rabbits and guinea bigs cohabiting?

Discussion in 'Other Pets & Livestock' started by bossynbella, Jan 24, 2011.

  1. bossynbella

    bossynbella Chillin' With My Peeps

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    Aug 11, 2007
    Iowa
    We have a guinea pig, his brother passed away last fall, why we are not sure, he is not even a year old, So now he is by himself, I tried getting another male but he kept trying to fight him, I don't want a female because I don't want babies, but poor Spaz seems lonely, we plan to get a pair of holland lops this spring, was curious if a holland lop or even a netherland dwarf (something small) would be able to keep him company? He has a 3' long by 2' wide cage with a shelf that is 6" deep and runs the width of the cage (we set his food on it so he doesn't get bedding in it) would this be big enough for him and a small doe rabbit?

    thanks
     
  2. taraann81

    taraann81 Chillin' With My Peeps

    Apr 9, 2009
    Ontario
    I would say no, rabbits can be very territorial and would likely injure the GP. I would get another male GP and keep them caged beside each other, but seperate for a couple of weeks and then introduce them.
     
  3. mom2jedi

    mom2jedi Chillin' With My Peeps

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    Aug 12, 2008
    San Diego, CA
    Definitely no. Rabbits and guinea pigs have different nutritional needs aside from what taraann already said about injuries. Guineas are social by nature and even a male will need a friend especially if they just lost a companion. Separate cages is a good idea next to each other if you can manage it is better. It is possible that they may never be able to live in the same cage due to territorial issues but they will still be happier knowing there is another pig in the house. Also, when you go to introduce them, make sure you do it in a neutral setting not just putting them in the same cage right away.

    Good luck!
     
  4. halfwaynowhere

    halfwaynowhere Chillin' With My Peeps

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    Mar 23, 2008
    La Puente, CA
    No, no, no!

    Sorry, I constantly see them housed together at pet stores, and its a BAD idea... Do you know how strong rabbit kicks are? They can do some serious damage to a guinea pig... Of course, people do it, so its not completely impossible, but its not in the best interest of the critters, the risks severely outweigh the benefits, so its just not worth it.

    Guinea pigs also require Vitamin C, which rabbits don't, so feeding would be an issue.

    Best thing is to get another boy and let them get used to each other. Guinea pigs do better in same sex pairs, so two males should be able to get along, with the right introduction. keep them caged next to each other, but separate. let them out to play together, supervised, in a neutral area. I know about bunny bonding, can't remember what exactly my sister used to do for GPs, other than that... With bunnies I'd put them in a carrier and set it on top of the washing machine, or in the car for a drive. The shaking would frighten them, causing to cuddle up with each other for comfort, and they'd be buddies afterwards. It was like insta-bonding, lol.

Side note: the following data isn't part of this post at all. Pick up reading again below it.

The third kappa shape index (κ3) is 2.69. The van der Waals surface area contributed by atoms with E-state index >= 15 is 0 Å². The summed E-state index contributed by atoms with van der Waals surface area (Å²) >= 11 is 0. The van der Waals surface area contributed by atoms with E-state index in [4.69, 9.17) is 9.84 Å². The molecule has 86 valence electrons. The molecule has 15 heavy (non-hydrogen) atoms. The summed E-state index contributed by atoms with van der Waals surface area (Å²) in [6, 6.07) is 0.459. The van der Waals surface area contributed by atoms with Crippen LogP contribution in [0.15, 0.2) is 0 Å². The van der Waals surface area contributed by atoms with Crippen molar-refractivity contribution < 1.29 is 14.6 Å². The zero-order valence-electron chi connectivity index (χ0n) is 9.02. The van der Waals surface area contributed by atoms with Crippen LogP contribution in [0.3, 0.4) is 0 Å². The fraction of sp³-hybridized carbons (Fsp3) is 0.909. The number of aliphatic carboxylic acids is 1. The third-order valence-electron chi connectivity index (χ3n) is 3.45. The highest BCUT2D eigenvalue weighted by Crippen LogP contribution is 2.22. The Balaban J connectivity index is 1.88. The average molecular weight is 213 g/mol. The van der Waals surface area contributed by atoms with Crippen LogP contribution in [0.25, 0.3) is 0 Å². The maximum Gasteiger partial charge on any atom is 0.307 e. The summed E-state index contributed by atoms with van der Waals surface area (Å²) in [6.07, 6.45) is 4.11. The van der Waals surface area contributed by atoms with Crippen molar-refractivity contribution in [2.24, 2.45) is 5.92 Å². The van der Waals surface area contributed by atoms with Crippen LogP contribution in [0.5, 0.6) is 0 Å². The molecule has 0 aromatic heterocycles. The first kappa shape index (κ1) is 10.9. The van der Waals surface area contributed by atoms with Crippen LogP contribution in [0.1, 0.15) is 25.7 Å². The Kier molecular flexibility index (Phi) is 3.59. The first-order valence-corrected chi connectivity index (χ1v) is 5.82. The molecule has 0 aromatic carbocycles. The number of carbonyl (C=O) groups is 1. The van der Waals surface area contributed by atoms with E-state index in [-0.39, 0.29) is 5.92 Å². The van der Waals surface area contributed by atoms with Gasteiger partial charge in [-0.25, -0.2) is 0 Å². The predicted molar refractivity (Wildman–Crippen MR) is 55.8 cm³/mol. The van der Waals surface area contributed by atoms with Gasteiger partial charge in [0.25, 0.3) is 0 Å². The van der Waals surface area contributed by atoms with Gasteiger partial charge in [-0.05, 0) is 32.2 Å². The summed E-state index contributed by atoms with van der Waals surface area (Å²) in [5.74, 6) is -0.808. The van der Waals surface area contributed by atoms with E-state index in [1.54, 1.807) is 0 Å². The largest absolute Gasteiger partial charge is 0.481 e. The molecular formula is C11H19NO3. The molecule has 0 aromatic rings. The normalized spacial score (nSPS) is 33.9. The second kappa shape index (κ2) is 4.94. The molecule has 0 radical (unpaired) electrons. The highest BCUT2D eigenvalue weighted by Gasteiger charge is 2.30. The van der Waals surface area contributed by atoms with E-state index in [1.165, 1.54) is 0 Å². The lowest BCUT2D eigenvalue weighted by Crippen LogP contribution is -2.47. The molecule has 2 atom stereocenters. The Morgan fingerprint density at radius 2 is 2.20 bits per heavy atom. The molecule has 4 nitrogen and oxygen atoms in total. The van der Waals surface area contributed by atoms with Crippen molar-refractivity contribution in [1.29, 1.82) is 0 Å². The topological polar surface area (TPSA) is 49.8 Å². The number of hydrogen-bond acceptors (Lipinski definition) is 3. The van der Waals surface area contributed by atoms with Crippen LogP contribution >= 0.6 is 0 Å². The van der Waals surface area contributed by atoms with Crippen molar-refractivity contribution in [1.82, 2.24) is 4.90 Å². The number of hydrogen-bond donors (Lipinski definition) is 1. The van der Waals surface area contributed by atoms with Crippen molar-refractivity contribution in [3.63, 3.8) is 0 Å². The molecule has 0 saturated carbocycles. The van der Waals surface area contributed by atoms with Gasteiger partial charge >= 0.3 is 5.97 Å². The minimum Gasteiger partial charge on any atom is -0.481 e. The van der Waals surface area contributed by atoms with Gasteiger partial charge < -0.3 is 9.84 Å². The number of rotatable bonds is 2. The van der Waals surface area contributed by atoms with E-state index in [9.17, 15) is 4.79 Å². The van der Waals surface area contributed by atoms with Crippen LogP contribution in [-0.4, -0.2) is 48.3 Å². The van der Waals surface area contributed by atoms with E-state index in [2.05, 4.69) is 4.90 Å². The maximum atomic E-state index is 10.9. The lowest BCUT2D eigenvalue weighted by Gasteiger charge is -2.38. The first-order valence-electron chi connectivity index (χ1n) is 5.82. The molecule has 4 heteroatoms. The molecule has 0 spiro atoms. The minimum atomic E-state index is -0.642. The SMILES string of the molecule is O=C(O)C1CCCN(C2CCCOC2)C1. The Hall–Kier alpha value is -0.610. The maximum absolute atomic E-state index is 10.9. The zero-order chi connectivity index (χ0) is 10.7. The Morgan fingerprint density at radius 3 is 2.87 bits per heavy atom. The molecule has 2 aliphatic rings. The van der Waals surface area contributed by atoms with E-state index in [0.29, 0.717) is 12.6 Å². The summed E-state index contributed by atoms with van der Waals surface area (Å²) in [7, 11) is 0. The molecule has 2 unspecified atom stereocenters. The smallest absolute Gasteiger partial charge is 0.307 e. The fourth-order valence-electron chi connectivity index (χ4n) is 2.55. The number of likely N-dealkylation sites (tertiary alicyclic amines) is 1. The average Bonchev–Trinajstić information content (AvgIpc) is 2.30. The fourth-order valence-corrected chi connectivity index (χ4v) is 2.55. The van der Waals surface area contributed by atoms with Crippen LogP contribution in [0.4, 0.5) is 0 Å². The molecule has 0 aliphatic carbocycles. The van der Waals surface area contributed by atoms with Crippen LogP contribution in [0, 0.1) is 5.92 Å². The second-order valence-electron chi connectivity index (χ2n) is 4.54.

5. bossynbella

    bossynbella Chillin' With My Peeps

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    Aug 11, 2007
    Iowa
    thanks for the response even though its not what I wanted to hear. We did the separate cage thing with the last one. Spaz just doesn't seem to like having them near. He would even growl ( a weird guttural noise) and his hackles would get raised up just seeing poor Teddy. Teddy was a very calm and docile pig he was not dominate at all, and would just run from Spaz when we would take them both out of there cages for play time. We have a small house, with a small living room, with two guinea pig cages it was to much. There was just not enough room for us the two dogs and two cats, Perhaps Spaz shall just be a lonely pig forever. We had them in separate cages for 2 months before trying to combine cages, and we combined to Teddys thinking Spaz would be lest territorial that way, NOPE! So Teddy found a new home (simply because I have had Spaz longer and nursed him back to health after some misinformation from his breeder had us feeding him only rabbit food) He honestly doesn't seem overly lonely, I just think he should be. Anyway thanks for the advise I am glad I asked before I got the rabbit and it hurt Spaz.
     
  6. Ashmeade

    Ashmeade Chillin' With My Peeps

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    Aug 5, 2009
    If it helps to know, I have always had single guinea pigs and they have done fine. I make it a point to give them daily attention though...
     
  7. FireTigeris

    FireTigeris Tyger! Tyger! burning bright

    Rabbits can eat GP food, but GP need GP food and will die on Rabbit food.

    Rabbits can be territorial

    They have different behaviors and will not be able to 'talk' well.
     
  8. equine623

    equine623 Chillin' With My Peeps

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    Mar 17, 2009
    NE PA
    Rabbits and GPs also naturally carry diseases that can be fatal to the other species, FYI. So while they may not appear sick at all, they could infect and kill the other one. Not worth the risk, IMO. But its nice of you to care about his happiness [​IMG]
     

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